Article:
I invested a lot of time thinking about adults when I was a kid, the way they were responsible and knew what was right and how to do it. I couldn’t comprehend why my parents didn’t seem to fulfill my expectations of other adults.
One evening when I was nineteen and waiting tables at a country club during my freshman year of college, I experienced a pivotal moment, the kind that left me unhinged and reeling. The menu was pricy; the people who dined at Seasons At Hilltop those Friday evenings (the only night it was open to the public as it was otherwise a banquet facility) were successful, they had money. They were responsible and did the right things, according to my then-binary thinking.
A man sat at a four-top with his wife and two children, and upon receiving his meal, berated me for the preparation of his steak. I assured him I would resolve the matter, but that didn’t resolve his anger. He continued going off on me. I remembered wanting to say, “Do you think I cooked the steak? Don’t you know anything about how restaurants work?” Instead I offered him a complimentary dessert. When that didn’t satisfy him, I sort of checked out, lost amidst the thoughts drowning my brain, things like, “Wow, this guy’s an asshole—how can he behave this way in front of his kids? What is he teaching them by acting this way?” and “We’re fucked. The universe is fucked. There are these morons—everywhere—cloaked as adults, and…holy shit…we’re so fucked!”
My little theory (which was really a philosophy premised in security) that real adults behaved as they should had just been blown out of the water.
Ultimately I went to my manager and let her handle the irate (so-called) man, as reason and sensibility were lost on him and that’s all I was armed with (a common theme in my life for years to come). Sure, the epiphany stuck with me, but it took a long time for me to synthesize it and develop skills beyond what I knew (reason and sensibility).
I think back to that scenario from time-to-time. Most recently it was because I just sort of realized I’m almost forty. By almost I mean closer to forty than thirty. That means I’m one of those adults I perceived as a child and young adult. I’m supposed to know All The Things and do them right, all the time, according to my nineteen-year-old self. But I don’t. I can’t even know what’s right most times, and right isn’t really worth aiming for in many cases anyway. Implicit in right is definitive, black-and-white. Yet shades of gray are more prevalent. As I move through life, sometimes gracefully, most times awkwardly, I’m constantly reminded that everything is related, dynamic, iterative, and not at all definitive.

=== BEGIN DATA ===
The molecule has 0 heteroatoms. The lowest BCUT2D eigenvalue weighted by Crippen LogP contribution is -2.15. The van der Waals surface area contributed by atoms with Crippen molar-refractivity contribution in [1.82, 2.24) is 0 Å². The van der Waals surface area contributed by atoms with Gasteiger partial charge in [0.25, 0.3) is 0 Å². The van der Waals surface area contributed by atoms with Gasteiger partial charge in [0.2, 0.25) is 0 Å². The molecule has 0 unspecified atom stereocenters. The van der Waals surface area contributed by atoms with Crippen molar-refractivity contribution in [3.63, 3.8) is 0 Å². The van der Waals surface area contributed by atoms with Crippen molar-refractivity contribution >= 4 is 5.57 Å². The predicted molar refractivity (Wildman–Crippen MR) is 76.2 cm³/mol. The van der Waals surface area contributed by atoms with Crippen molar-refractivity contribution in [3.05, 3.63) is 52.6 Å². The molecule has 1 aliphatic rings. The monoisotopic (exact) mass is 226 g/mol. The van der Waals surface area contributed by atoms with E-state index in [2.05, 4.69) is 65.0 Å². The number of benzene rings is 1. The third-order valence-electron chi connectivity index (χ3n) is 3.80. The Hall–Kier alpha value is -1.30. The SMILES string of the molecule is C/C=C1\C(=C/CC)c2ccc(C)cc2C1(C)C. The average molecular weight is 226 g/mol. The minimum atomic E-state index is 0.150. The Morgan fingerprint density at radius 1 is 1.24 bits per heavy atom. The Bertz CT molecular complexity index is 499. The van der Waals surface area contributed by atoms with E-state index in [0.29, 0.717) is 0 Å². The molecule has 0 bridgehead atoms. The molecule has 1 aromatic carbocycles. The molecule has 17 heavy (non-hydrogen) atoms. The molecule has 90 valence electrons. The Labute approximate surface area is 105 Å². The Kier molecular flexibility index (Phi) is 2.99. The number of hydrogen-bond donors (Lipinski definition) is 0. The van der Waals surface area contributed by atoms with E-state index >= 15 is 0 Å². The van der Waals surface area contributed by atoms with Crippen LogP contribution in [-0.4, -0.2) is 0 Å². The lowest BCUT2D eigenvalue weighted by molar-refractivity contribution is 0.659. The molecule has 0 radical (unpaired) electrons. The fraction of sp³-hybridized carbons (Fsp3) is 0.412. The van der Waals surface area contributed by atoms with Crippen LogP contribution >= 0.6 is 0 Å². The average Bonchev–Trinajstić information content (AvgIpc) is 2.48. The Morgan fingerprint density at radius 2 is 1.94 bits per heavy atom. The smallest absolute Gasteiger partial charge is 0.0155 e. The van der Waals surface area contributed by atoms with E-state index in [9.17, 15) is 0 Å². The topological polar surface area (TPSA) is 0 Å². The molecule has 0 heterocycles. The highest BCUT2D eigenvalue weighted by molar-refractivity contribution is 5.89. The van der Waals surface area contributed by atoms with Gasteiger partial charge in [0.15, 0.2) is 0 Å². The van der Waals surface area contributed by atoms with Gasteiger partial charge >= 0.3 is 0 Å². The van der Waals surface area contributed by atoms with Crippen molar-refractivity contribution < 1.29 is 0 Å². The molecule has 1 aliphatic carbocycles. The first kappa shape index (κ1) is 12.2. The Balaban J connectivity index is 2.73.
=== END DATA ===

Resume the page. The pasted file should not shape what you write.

My thirty-seven-year-old self focuses more on being consistent with my values. On being authentic and honest. I’m patient instead of hasty in the face of the unknown. I have more questions than answers. I’m willing to be vulnerable where previously I might have felt embarrassed. I want to be someone who matters. Mostly I want to be a person my children do and can respect as they evolve into their adult selves. I make mistakes all the time. I apologize to my kids. I ask for do-overs when frustration gets the best of me. That’s my I’m-almost-forty definition of being a real adult. It’s far more romantic (and messy) than binary. My nineteen-year-old self would think it irrational and stupid. How naïve would I be to mistaken wisdom and an appreciation of life’s complexity for simplistic idiocy? As for my thirty-seven-year-old self, romance trumps machine language.